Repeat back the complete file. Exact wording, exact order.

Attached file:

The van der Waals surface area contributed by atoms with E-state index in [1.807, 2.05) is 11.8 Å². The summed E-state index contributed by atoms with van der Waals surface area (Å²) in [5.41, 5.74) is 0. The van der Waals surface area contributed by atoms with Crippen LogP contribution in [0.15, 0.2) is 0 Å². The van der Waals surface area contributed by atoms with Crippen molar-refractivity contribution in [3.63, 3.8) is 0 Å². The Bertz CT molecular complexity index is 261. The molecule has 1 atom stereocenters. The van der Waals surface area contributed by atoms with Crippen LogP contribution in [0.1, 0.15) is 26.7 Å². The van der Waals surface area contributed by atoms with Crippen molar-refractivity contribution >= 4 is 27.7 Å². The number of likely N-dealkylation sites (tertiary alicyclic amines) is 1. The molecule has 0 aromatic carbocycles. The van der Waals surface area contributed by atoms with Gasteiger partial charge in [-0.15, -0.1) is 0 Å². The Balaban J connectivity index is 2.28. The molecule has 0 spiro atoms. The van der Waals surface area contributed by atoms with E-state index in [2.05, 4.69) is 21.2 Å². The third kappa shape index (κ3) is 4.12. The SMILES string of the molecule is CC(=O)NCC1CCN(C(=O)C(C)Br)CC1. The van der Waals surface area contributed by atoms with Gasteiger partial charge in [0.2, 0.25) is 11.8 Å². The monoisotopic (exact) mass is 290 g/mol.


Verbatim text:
The van der Waals surface area contributed by atoms with E-state index in [1.807, 2.05) is 11.8 Å². The summed E-state index contributed by atoms with van der Waals surface area (Å²) in [5.41, 5.74) is 0. The van der Waals surface area contributed by atoms with Crippen LogP contribution in [0.15, 0.2) is 0 Å². The van der Waals surface area contributed by atoms with Crippen molar-refractivity contribution in [3.63, 3.8) is 0 Å². The Bertz CT molecular complexity index is 261. The molecule has 1 atom stereocenters. The van der Waals surface area contributed by atoms with Crippen LogP contribution in [0.1, 0.15) is 26.7 Å². The van der Waals surface area contributed by atoms with Crippen molar-refractivity contribution >= 4 is 27.7 Å². The number of likely N-dealkylation sites (tertiary alicyclic amines) is 1. The molecule has 0 aromatic carbocycles. The van der Waals surface area contributed by atoms with Gasteiger partial charge in [-0.15, -0.1) is 0 Å². The Balaban J connectivity index is 2.28. The molecule has 0 spiro atoms. The van der Waals surface area contributed by atoms with E-state index in [2.05, 4.69) is 21.2 Å². The third kappa shape index (κ3) is 4.12. The SMILES string of the molecule is CC(=O)NCC1CCN(C(=O)C(C)Br)CC1. The van der Waals surface area contributed by atoms with Gasteiger partial charge in [0.2, 0.25) is 11.8 Å². The monoisotopic (exact) mass is 290 g/mol.